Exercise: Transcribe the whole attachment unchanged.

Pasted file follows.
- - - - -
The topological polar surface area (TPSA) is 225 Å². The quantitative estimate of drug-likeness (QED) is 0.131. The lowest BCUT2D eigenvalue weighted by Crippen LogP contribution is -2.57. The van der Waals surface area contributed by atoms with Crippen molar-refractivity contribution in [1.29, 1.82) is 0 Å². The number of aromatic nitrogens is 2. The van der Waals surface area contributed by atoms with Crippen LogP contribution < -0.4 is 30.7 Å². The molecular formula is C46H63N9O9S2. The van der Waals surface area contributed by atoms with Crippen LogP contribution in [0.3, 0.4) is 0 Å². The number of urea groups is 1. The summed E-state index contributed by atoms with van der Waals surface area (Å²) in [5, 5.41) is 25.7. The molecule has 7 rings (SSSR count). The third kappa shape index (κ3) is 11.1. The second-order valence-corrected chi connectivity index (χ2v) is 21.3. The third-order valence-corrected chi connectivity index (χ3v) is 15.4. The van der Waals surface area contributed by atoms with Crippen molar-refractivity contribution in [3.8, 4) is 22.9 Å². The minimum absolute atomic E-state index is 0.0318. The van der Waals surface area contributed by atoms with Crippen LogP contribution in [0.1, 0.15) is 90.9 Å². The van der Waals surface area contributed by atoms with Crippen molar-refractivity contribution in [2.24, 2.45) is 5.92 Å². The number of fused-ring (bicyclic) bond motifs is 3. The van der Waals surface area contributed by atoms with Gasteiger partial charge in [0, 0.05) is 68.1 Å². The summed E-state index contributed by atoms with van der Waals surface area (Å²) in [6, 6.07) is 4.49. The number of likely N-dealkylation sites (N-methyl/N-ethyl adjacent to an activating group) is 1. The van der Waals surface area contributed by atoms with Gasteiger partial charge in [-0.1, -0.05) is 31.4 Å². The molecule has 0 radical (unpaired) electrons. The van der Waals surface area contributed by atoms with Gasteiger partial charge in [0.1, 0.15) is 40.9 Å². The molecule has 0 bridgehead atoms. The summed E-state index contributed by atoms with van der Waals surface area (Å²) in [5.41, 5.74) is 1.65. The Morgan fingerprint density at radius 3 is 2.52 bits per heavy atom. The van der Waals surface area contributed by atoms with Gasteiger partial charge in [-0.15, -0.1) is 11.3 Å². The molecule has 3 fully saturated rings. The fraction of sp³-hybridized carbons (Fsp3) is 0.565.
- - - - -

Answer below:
The topological polar surface area (TPSA) is 225 Å². The quantitative estimate of drug-likeness (QED) is 0.131. The lowest BCUT2D eigenvalue weighted by Crippen LogP contribution is -2.57. The van der Waals surface area contributed by atoms with Crippen molar-refractivity contribution in [1.29, 1.82) is 0 Å². The number of aromatic nitrogens is 2. The van der Waals surface area contributed by atoms with Crippen LogP contribution < -0.4 is 30.7 Å². The molecular formula is C46H63N9O9S2. The van der Waals surface area contributed by atoms with Crippen LogP contribution in [0.3, 0.4) is 0 Å². The number of urea groups is 1. The summed E-state index contributed by atoms with van der Waals surface area (Å²) in [5, 5.41) is 25.7. The molecule has 7 rings (SSSR count). The third kappa shape index (κ3) is 11.1. The second-order valence-corrected chi connectivity index (χ2v) is 21.3. The third-order valence-corrected chi connectivity index (χ3v) is 15.4. The van der Waals surface area contributed by atoms with Crippen molar-refractivity contribution in [3.8, 4) is 22.9 Å². The minimum absolute atomic E-state index is 0.0318. The van der Waals surface area contributed by atoms with Crippen LogP contribution in [0.1, 0.15) is 90.9 Å². The van der Waals surface area contributed by atoms with Crippen molar-refractivity contribution in [2.24, 2.45) is 5.92 Å². The number of fused-ring (bicyclic) bond motifs is 3. The van der Waals surface area contributed by atoms with Gasteiger partial charge in [0, 0.05) is 68.1 Å². The summed E-state index contributed by atoms with van der Waals surface area (Å²) in [6, 6.07) is 4.49. The number of likely N-dealkylation sites (N-methyl/N-ethyl adjacent to an activating group) is 1. The van der Waals surface area contributed by atoms with Gasteiger partial charge in [-0.1, -0.05) is 31.4 Å². The molecule has 0 radical (unpaired) electrons. The van der Waals surface area contributed by atoms with Gasteiger partial charge in [0.1, 0.15) is 40.9 Å². The molecule has 0 bridgehead atoms. The summed E-state index contributed by atoms with van der Waals surface area (Å²) in [5.41, 5.74) is 1.65. The Morgan fingerprint density at radius 3 is 2.52 bits per heavy atom. The van der Waals surface area contributed by atoms with Gasteiger partial charge in [-0.15, -0.1) is 11.3 Å². The molecule has 3 fully saturated rings. The fraction of sp³-hybridized carbons (Fsp3) is 0.565.